Chateau de Versailles Devotes a Large Scale Exhibition Dedicated to Louis XIV

. October 20, 2009

For the first time, the Château de Versailles devotes a large scale exhibition to Louis XIV. It brings together more than 300 exceptional works coming from collections all over the world and never shown together before. Paintings, sculptures, objets d’art and furniture will be exhibited. These masterpieces, some of which have never been presented in France since the days of the Ancien Régime, will enable visitors to get to know the famous monarch better in both his personal tastes and through his public image. The exhibition “Louis XIV, the Man and the King” at the Chateau de Versailles. west of Paris, Monday, October 19, 2009. The exhibition brings together works coming from collections all over the world. It will run through October 20, 2009 through February 7, 2010.

The richness of the image of Louis XIV has no precedent in history: Louis XIV is the Sun King, i.e. Apollo as the sun god. But his image is also associated with other historical or mythological figures at different times during his reign: Alexander or Hercules, Augustus or Saint-Louis, etc. Fashioned by the king himself and his counselors, this image constantly evolved to convey emblematic figures of the royal power: the king of war leading his troops, the patron king and protector of the arts, the very Christian king and Defender of the Church, the king of glory, an image constructed for posterity. This visible glory, given mythical proportions, which was constructed during his lifetime, took shape thanks to the excellence of the artists chosen, such as Bernini, Girardon, Rigaud, Cucci, Gole, Van der Meulen and Coysevox who set out to sublimate the royal portrait, which the exhibition allows the visitors to rediscover.

Apart from his public image, if we wish to see the man behind the sovereign, we need to study his personal. He saw himself as a king who was the protector of the arts and a collector, competing with other sovereigns of Europe who were also genuine connoisseurs. Benefiting from the example of Mazarin, Louis XIV formed his taste in direct contact with artists, and through the personal relations that he established with them: Le Brun and Mignard in painting, Le Vau and Hardouin Mansart in architecture, Le Nôtre in the art of gardens, Lully in music, and Molière in theatre. By assembling the works appreciated by the King, a genuine portrait emerges of a passionate lover of the arts and a man of good taste through the jewels, cameos, medals, miniatures and objets d’art, as well as the paintings and sculptures that he loved to surround himself with in the Petit Appartement in Versailles.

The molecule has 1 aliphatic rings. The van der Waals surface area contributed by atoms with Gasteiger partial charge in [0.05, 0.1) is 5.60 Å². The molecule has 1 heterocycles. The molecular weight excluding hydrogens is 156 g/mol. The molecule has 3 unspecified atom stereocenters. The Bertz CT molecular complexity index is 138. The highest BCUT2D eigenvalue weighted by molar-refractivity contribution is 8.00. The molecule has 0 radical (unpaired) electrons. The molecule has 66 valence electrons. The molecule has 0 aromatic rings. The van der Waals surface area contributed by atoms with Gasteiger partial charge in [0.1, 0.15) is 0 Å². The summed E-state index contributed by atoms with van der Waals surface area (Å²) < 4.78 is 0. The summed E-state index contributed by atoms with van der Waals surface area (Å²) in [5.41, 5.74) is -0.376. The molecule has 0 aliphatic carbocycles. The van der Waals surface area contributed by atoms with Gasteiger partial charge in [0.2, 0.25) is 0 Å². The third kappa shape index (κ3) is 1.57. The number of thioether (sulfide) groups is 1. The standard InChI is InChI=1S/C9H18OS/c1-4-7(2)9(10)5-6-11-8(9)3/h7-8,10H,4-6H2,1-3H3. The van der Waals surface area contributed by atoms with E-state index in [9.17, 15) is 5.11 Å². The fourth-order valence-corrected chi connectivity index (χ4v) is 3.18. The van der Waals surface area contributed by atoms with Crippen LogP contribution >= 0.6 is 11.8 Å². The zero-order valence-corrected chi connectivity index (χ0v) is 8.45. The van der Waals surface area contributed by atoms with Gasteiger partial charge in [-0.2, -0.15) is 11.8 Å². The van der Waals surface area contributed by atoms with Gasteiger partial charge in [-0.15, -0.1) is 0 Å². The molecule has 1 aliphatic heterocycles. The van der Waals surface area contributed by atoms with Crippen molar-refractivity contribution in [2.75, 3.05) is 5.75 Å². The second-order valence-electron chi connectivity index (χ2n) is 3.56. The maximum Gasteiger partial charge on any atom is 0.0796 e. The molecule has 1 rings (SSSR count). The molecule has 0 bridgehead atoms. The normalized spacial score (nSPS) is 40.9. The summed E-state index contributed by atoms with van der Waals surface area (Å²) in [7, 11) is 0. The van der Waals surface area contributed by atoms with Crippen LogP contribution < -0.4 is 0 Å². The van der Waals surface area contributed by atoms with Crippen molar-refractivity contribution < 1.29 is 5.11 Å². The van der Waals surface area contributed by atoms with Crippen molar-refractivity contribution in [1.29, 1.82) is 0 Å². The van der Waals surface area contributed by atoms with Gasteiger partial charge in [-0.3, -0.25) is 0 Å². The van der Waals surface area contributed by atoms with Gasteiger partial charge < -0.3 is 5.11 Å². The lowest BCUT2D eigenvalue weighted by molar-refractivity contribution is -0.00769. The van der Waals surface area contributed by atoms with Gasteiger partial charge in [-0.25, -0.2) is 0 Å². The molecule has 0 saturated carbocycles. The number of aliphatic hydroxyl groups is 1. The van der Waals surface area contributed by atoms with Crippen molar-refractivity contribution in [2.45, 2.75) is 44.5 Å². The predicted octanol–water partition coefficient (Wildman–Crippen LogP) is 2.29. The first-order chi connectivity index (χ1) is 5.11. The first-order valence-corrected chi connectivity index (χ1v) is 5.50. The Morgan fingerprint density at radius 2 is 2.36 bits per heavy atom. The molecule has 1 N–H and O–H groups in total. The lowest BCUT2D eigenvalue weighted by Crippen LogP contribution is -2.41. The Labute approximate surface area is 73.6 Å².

He showed a keen personal interest in artistic creation by coming every day to follow up the progress being made in the works of Le Brun, by participating in the design and setting out of the gardens with Le Nôtre, by taking part in the ballets given in the Court, as well as by orchestrating the construction work of the Château de Versailles with Hardouin-Mansart and Le Vau.

The Château de Versailles, which has been on UNESCO’s World Heritage List for 30 years, is one of the most beautiful achievements of 18th-century French art. The site began as Louis XIII’s hunting lodge before his son Louis XIV transformed and expanded it, moving the court and government of France to Versailles in 1682. Each of the three French kings who lived there until the French Revolution added improvements to make it more beautiful.

In 1661, Louis XIV commissioned André Le Nôtre with the design and laying out of the gardens of Versailles which, in his view, were just as important as the Château. The works were undertaken at the same time as those for the palace and took forty years to complete. But André Le Nôtre did not work alone: Jean-Baptiste Colbert, Superintendent of the King’s Buildings, directed the project from 1664 to 1683; Charles Le Brun, appointed First Painter of the King in January 1664, produced the drawings for a large number of statues and fountains; and, a little later, the architect Jules Hardouin-Mansart drew up increasingly understated scenic plans and built the Orangerie. Lastly, the King had all the projects submitted to him and wanted the “details of everything”.

The visit to the Château and gardens of Versailles will prolong the exhibition tour and enable the visitor to appreciate the great work of Louis XIV.

http://en.chateauversailles.fr/homepage

Category: Antiques News

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